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Erin Frances Fisher

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Flowers, Throw up

I had my first studio throw-up last week with a student. As a long-time bad-with-motion traveller, I’m pretty impervious to vomit; none got on the piano so it really wasn’t a problem.

This week the student was excited to bring me flowers and a card. I feel great.

Harpischord, Chair, Sheila Heti

Being done classes has meant that I have a little more time again, and though I’m looking forward to returning to work on a MFA in the fall, it’s been nice to have the morning free before slogging it out on the computer then teaching. (Always on one keyboard or the other)

A number of my students are playing J.S.Bach’s Inventions, so I cleared off the harpsichord of notes for the novel and more than a few glasses/mugs/plants. It’s just a kit, but more apartment friendly then a piano (as is the tiny pump organ beside it) and I’ve developed a weird affection for it.

I also dragged out “Darwin’s Bastards” collection by Zsuzsi Gartner because Sheila Heti has a story in it and she’s reading and being interviewed by Lee Henderson tomorrow. (Check it out here: Open Space) And yes, that is an overgrowen pitcher plant behind the book.

 

A Few Books

I recently read “The Flame Alphabet” by Ben Marcus. The book looks great, the title is good, and the premise (the language of children has become toxic) got me on a bus in search of it. Additionally, it has Big Names (Chabon, Sfran Foer) on the back pumping the book’s Awesomeness. And there is some awesomeness to the book–there’s a lot of great descriptions and the quality of writing is A+. There’s just…too much of it. And nothing really happens.

There are comprehensive (uncomfortable) reviews already out there, so I won’t go on, but reading “The Flame Alphabet” got me thinking of all the really great books I’ve read lately.

Here (in the order they came to me) are a few:

1. The Sisters Brothers ~ Patrick deWitt

A Western that doesn’t go where you expect it. Dark, funny, and surreal. A book that inspires writing (read: I wish I wrote this)

2. Breath ~ Tim Winton

I’ve admired Tim Winton’s prose since discovering his short stories “The Turning”, and while his stories seem well-knit I haven’t always loved the structure to his novels. This one, though, was fab: a lesson in retrospective.

3. The Golden Mean ~ Annabel Lyon

A novel about Aristotle, this book convinced me to try first person point of view (thank-you, Annabel.)

4. Civilwarland in Bad Decline ~ George Saunders

Bleak, funny, heartful; classic Saunders plus ghosts.

Interview and Novella

A couple days ago Will Johnson emailed and asked if he/PRISM could interview me about my Malahat win and a few of my stories. Will is a UBA Writing MFA student, and went through UVic the same time as me, though we never shared a class. You can find the interview at his site here: Interview with writer Erin (Frances) Fisher or at PRISM here or scroll down and read it here.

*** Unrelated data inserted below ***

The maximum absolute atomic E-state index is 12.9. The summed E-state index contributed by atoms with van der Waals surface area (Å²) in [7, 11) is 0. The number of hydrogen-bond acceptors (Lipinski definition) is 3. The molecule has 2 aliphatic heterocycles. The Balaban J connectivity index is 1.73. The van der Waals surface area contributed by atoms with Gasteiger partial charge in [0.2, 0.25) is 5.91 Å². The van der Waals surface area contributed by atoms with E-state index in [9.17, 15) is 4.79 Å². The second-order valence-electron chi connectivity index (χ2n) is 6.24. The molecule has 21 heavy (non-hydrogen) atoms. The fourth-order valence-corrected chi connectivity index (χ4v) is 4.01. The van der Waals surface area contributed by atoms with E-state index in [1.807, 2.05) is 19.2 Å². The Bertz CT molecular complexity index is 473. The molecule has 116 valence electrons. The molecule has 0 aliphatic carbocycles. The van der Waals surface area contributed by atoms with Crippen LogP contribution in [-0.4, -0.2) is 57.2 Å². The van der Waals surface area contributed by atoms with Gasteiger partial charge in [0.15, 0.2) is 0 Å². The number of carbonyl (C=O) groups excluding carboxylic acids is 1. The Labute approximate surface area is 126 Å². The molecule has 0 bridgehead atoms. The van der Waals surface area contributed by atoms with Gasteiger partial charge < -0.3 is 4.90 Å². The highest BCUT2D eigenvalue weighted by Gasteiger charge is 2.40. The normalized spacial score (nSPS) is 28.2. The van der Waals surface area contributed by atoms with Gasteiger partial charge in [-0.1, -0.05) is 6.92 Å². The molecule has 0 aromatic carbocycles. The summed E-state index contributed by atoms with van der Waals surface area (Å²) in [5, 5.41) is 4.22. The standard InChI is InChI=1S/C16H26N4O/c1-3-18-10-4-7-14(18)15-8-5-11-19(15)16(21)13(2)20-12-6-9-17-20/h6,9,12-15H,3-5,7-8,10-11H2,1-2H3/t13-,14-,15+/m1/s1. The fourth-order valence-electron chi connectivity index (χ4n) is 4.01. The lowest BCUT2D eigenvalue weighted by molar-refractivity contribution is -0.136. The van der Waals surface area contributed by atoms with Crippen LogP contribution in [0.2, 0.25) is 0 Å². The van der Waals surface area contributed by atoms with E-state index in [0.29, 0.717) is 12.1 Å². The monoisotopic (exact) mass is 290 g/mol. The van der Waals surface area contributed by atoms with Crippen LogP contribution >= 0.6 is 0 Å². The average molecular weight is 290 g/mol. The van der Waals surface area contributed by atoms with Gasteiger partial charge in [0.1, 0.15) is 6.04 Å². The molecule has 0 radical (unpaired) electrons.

In other news, I’ve just finished editing my novella. It doesn’t have a home yet, but because it’s just under 20,000 words I’m hoping I’ll be able to convince some journal or other to adopt it. If not, it probably won’t be seen until I put together a collection of short/long stories. The title is currently under review, but here’s a hint about the subject matter:

And here’s the interview with Will Johnson…

Last year, Victoria writer Erin Fisher won first place in PRISM international’s fiction contest for her story “Bridges”. This year, Fisher repeated that success by taking the top spot in The Malahat Review’s fiction contest. PRISM caught up with Erin recently, to discuss her recent successes and her plans for the future.

PRISM: Your piece “Apiculture” just won The Malahat Review’s Open Season Awards. Congratulations! You’re having quite the year–how does it feel?

ERIN FISHER: Pretty great. It doesn’t change any of the work that must be done, but it provides a boost to energy.

P: Tell us about “Apiculture”. What was your process while writing it, and what were you hoping to accomplish with this story?

EF: “Apiculture” underwent many, many rewrites. I wanted a child narrator who was being built by the events that occur in the story, as well as the depth that is added by the retrospective, but I didn’t want the future time/place/situation of the narrator mattering. I knew the layers and plot of the story before I started writing, but it took a lot of tinkering to get it working properly.

P: Your writing is very experimental/edgy. Why do you feel drawn to non-traditional styles of story-telling?

EF: I’m not sure. I enjoy reading all types of stories, and have tried a less ornamental style of writing, but it came off wrong. Every story (so far) has had a different way of forming in rough draft, but in the end each one comes down to me and it and scissors and a lot of floorspace. Being flexible with structure allows the story’s form to help solve problems. On content: it can be more fun to get to the core of the piece through a little weirdness.

P: Both your prize-winning stories have a strong theme of childhood in them. Is this a coincidence, or is this a theme that you’re interested in continuing to explore?